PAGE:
Used Jaguar XJ review: 1994-2014
August 26, 2015
- Great styling on pre-2003 XJs
- Aluminium body for post-2003 models
- Sleek, futuristic lines 2010 onwards
- Pre-2003 could have Intermittent electrical faults
- Lack of interior space in older XJ Jags
- Service and insurance costs high
The XJ Jaguar is a British sports saloon that can be divided into three quite different stages in its recent history. Those built until July 2003 had traditional styling that looked great and made a real statement both inside and out. These are getting on in years, but those who love Jags swear by them - though their age, combined with quality control that wasn't the best, could cause hassles.
The 2003 restyle kept many of the established lines, but now moulded onto an aluminium body to significantly reduce weight and increase performance. As these are sports saloons this added performance was welcomed by those who liked to make good use of their right foot.
However, in the eyes of many this combination of a high-tech body and a traditional shape wasn't appealing. The cars still sold reasonably well, but the murmurs about 'old-fashioned' styling became stronger over the years.
The all-new 2010 model silenced the critics by taking an altogether different direction in styling with sleek futuristic lines. Externally, the ‘Jaguar grille' was the only major carry-over from the past, but the dash area has a few things carrying over. Naturally, its aluminium body retained the added performance and nimble(-ish) feel of the outgoing XJ.
Die-hard Jaguar enthusiasts snapped up the last of the traditional leather-and-wood-cabin models, though even today there's a call for them so you may be asked to pay fairly big bucks to get into the best of them.
galvanised steel variants should be rust free unless they have been incorrectly repaired after a crash
Though the big emphasis on the 2010 series was its ultra-modern styling and the interior of most cars reflected this, there are traditional leather-and-wood options - the best of both worlds some say.
A drawback in the older Jaguars is the lack of interior space in the standard-wheelbase car due to the fact it's a low-slung sports saloon, not as tall sedan. This is at its worst in the back seat, but even the front seats can prove cramped for foot-space due to the large transmission housing. The long-wheelbase variants (look for an ‘L' in the title) are much better for rear legroom, but can still be tight in headroom for taller occupants.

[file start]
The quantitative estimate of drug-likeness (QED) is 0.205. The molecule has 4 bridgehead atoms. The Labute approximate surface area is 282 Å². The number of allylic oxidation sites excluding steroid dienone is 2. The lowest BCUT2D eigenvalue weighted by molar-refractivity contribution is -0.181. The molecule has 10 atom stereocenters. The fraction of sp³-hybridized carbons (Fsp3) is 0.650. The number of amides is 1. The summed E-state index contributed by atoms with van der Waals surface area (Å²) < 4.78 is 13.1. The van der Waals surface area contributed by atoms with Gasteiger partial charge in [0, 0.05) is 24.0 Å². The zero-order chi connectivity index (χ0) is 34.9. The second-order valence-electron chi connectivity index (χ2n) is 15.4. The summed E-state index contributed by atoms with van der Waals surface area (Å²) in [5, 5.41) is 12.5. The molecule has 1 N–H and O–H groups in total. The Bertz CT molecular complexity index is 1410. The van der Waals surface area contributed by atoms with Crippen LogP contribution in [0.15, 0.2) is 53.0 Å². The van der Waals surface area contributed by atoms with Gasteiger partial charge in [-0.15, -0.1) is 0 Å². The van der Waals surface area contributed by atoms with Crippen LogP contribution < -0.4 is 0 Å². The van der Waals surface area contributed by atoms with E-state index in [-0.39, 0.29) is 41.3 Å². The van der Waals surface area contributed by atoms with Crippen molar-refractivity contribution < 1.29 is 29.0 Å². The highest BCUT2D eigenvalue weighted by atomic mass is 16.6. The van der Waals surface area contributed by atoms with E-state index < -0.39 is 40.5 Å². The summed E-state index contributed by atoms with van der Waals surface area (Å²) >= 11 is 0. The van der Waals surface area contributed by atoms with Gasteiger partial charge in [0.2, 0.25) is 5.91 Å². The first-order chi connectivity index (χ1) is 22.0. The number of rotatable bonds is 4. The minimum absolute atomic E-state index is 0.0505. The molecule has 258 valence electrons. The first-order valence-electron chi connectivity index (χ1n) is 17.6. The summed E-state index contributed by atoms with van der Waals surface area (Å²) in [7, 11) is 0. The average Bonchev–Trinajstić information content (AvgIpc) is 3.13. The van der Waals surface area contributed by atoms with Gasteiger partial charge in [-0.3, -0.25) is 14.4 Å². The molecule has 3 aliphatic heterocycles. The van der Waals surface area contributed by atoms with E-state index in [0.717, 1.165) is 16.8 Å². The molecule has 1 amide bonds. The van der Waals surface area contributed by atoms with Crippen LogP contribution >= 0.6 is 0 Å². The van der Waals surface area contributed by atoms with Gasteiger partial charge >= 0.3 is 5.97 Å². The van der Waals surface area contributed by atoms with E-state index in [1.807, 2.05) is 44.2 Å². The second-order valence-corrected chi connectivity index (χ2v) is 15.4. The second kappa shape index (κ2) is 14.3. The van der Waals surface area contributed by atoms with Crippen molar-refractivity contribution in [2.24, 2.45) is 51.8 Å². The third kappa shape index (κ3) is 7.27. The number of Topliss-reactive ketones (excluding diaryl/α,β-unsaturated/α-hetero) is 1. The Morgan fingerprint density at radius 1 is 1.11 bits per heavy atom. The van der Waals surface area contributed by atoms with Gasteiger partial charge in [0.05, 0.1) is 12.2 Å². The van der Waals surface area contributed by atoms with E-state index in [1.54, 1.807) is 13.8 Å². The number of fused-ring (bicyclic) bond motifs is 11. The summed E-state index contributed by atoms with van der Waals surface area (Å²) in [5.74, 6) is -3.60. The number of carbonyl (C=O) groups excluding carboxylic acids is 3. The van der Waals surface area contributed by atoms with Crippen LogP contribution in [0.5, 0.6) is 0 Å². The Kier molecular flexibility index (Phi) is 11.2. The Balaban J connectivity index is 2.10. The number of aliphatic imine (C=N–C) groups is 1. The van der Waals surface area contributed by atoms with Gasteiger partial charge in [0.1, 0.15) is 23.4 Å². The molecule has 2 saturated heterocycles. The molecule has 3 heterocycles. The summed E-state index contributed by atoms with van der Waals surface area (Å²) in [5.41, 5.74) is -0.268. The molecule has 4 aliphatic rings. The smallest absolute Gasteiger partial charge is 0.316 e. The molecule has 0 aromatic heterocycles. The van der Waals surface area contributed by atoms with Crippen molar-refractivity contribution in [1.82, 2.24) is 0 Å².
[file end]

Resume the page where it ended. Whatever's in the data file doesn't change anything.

Post-2010 XJs have more voluminous interiors, but check out the back seat if you are planning to carry tall adults on a routine basis.
The number in a Jaguar XJ's title refers to the number of engine cylinders, thus XJ6 has six of them and XJ8 is a V8, the XJ12 … you've guessed it.
Supercharged V8s of 4.2-litre and 5.0-litre capacity installed in the XJ R upmarket hotrods are intended for the keen driver who really wants to let off steam.
Turbo-diesel would have been unthinkable in Jaguars prior to the revolutionary, new-design oil burners introduced towards the end of the 20th century. In April 2007 Jaguar introduced its first diesel passenger car to Australia. There's the seemingly inevitable diesel engine noise at idle, particularly when the engine's cold, but from inside it's virtually as smooth and quiet as a petrol unit. And has bags of torque.
Reliability used to be a weak point in Jaguars, though after Ford in the USA bought the company in the early 1990s the Brits were given a major shake-up. By the launch of the 1994 XJ Jaguar there were major improvements.
As of mid-2008 Jaguar has been controlled by Indian company Tata. The Indians have an excellent understanding of English tradition. Indeed, they can be more English than the English, so the traditional British marque looks in good hands, with the engineers and stylists being left alone to do what works best for their aluminium babies.
Servicing, spare parts and insurance costs are all on the high side, so don't fall for the trap of putting all your money into buying the car and then finding yourself unable to keep it in the manner in which it is accustomed.
What to look for
Make sure the engine starts easily and idles smoothly and quietly. On your road test be sure it doesn't hesitate and there are no smoke fumes from the exhaust.
Check that the brake fluid has been changed on schedule. Not doing so can lead to expensive troubles.
On pre-2003 Jags be sure all electrical items are working properly. Intermittent as these can be they are frustratingly hard to track down, but if you suspect anything bear with it as repairs can be expensive.
Watch out for an automatic transmission that's slow to go into gear and/or which hunts from gear to gear unnecessarily. Hill climbing for an extended distance usually brings out this fault.
Jaguars used galvanised steel body panels until mid 2003 then switched to weight-saving aluminium. The galvanised steel variants should be rust free unless they have been incorrectly repaired after a crash.
Damaged aluminium panels may have to be repaired by a specialist, so be sure to get a quote from an expert - even for the smallest of dents.
Car buying tip
Enthusiasts of a marque can be an excellent source of information on their cars' strong, weak and interesting points. Try to find a local owners' club and chat to members.